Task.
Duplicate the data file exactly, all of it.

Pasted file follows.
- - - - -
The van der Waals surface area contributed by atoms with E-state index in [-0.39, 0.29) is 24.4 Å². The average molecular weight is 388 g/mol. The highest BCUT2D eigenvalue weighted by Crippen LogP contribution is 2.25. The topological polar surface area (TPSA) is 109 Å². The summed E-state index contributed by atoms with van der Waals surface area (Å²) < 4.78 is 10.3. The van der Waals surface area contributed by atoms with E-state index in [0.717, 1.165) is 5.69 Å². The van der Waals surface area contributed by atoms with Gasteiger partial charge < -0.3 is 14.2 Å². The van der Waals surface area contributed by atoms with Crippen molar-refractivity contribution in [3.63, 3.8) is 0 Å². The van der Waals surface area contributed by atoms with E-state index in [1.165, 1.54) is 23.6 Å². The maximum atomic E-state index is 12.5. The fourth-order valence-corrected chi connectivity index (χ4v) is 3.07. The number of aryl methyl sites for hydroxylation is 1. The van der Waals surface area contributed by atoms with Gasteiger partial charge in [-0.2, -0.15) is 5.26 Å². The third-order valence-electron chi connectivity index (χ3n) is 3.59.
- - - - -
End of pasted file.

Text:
The van der Waals surface area contributed by atoms with E-state index in [-0.39, 0.29) is 24.4 Å². The average molecular weight is 388 g/mol. The highest BCUT2D eigenvalue weighted by Crippen LogP contribution is 2.25. The topological polar surface area (TPSA) is 109 Å². The summed E-state index contributed by atoms with van der Waals surface area (Å²) < 4.78 is 10.3. The van der Waals surface area contributed by atoms with E-state index in [0.717, 1.165) is 5.69 Å². The van der Waals surface area contributed by atoms with Gasteiger partial charge < -0.3 is 14.2 Å². The van der Waals surface area contributed by atoms with Crippen molar-refractivity contribution in [3.63, 3.8) is 0 Å². The van der Waals surface area contributed by atoms with E-state index in [1.165, 1.54) is 23.6 Å². The maximum atomic E-state index is 12.5. The fourth-order valence-corrected chi connectivity index (χ4v) is 3.07. The number of aryl methyl sites for hydroxylation is 1. The van der Waals surface area contributed by atoms with Gasteiger partial charge in [-0.2, -0.15) is 5.26 Å². The third-order valence-electron chi connectivity index (χ3n) is 3.59.